NCAA tournament snubs Louisville, Duke among teams to turn down NIT

Jason Owens
·2-min read

In the sports world, navigating COVID-19 amounts to an exercise in risk vs. reward.

Selection Sunday put that calculation to the test, and Louisville and Duke found their line. It's the NIT.

Several teams opt out of Texas NIT

After being snubbed for the NCAA tournament, the Cardinals declined their inevitable NIT invitation before it arrived. The school announced shortly after the NCAA tournament field was announced that it will not play in the NIT, where it would have landed a likely No. 1 seed.

Duke, which wasn't in the conversation for an NCAA at-large bid, will also turned down the nIT after failing to make the NCAA tournament for the first time since 1995.

St. John's, Seton Hall and Xavier all agreed. Thanks, but no thanks to traveling to Texas during a pandemic for a tournament with minimal stakes attached.

NIT bracket revealed

None of the teams that opted out were listed when the NIT announced its bracket Sunday evening.

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Louisville, Colorado State, St. Louis and Ole Miss were the first four teams out of the NCAA tournament. They will be selected as replacement NCAA tournament teams in that order if COVID-19 forces teams from the field to opt out by Tuesday. Only Louisville declined an NIT bid.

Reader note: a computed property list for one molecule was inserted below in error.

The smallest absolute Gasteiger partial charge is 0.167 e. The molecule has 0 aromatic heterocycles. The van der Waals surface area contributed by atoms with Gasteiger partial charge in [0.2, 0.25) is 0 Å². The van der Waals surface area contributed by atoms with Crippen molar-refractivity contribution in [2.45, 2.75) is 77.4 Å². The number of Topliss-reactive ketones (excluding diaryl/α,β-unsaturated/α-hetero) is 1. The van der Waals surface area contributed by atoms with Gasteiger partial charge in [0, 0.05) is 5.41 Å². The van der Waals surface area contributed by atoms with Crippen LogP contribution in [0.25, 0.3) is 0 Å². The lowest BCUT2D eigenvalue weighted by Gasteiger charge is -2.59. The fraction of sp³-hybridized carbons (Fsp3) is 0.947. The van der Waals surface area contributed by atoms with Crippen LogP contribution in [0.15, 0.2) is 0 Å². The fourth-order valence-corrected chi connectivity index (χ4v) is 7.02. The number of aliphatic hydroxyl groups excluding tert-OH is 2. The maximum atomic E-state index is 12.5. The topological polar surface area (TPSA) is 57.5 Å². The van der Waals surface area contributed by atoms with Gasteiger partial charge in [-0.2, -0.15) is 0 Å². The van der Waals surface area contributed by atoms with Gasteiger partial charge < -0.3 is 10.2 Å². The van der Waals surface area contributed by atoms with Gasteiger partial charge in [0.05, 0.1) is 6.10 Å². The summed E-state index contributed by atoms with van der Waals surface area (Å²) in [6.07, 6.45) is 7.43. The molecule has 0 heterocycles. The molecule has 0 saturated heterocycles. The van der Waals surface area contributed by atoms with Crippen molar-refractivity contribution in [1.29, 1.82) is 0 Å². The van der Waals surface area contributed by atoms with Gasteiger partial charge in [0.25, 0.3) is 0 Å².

Duke coach Mike Krzyzewski motions to players during the second half of the team's NCAA college basketball game against North Carolina on Saturday, March 6, 2021, in Chapel Hill, N.C. (Robert Willett/The News & Observer via AP)
The rewards of the NIT simply aren't enough for some programs to carry on with increased COVID-19 risk. (Robert Willett/The News & Observer via AP)

NIT will look different this year

The tournament that normally whittles down a bracket of 32 teams to crown a champion at New York's Madison Square Garden will cut it its field in half and move to North Texas, where 16 teams will compete in the Dallas suburbs of Frisco and Denton.

Sunday's decisions to not attend demonstrate the calculations teams and programs have continually assessed amid the COVID-19 pandemic.

Since sports restarted, athletes, teams and leagues have analyzed the risks and largely decided that the collective rewards of competing outweigh the inevitable exposures to the coronavirus — as long as there are stakes attached, financial or otherwise.

The rewards of the NIT clearly aren't enough for some programs to take the risk of playing in a state that's dropped mask mandates and opened everything up as the pandemic rages on.

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